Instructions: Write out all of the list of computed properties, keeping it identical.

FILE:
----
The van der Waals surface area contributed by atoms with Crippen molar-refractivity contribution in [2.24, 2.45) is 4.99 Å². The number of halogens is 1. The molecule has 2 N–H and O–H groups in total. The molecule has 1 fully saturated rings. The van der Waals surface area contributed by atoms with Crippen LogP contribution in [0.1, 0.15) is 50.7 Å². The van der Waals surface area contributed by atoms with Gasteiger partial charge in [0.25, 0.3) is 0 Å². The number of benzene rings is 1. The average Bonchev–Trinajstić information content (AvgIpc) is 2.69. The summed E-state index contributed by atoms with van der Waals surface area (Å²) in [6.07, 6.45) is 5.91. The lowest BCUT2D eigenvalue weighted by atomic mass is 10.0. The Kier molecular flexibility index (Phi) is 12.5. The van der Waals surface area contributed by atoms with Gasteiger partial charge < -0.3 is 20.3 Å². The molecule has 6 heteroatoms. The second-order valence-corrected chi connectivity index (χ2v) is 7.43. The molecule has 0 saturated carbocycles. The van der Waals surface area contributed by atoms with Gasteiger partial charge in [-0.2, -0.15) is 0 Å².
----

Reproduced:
The van der Waals surface area contributed by atoms with Crippen molar-refractivity contribution in [2.24, 2.45) is 4.99 Å². The number of halogens is 1. The molecule has 2 N–H and O–H groups in total. The molecule has 1 fully saturated rings. The van der Waals surface area contributed by atoms with Crippen LogP contribution in [0.1, 0.15) is 50.7 Å². The van der Waals surface area contributed by atoms with Gasteiger partial charge in [0.25, 0.3) is 0 Å². The number of benzene rings is 1. The average Bonchev–Trinajstić information content (AvgIpc) is 2.69. The summed E-state index contributed by atoms with van der Waals surface area (Å²) in [6.07, 6.45) is 5.91. The lowest BCUT2D eigenvalue weighted by atomic mass is 10.0. The Kier molecular flexibility index (Phi) is 12.5. The van der Waals surface area contributed by atoms with Gasteiger partial charge < -0.3 is 20.3 Å². The molecule has 6 heteroatoms. The second-order valence-corrected chi connectivity index (χ2v) is 7.43. The molecule has 0 saturated carbocycles. The van der Waals surface area contributed by atoms with Gasteiger partial charge in [-0.2, -0.15) is 0 Å².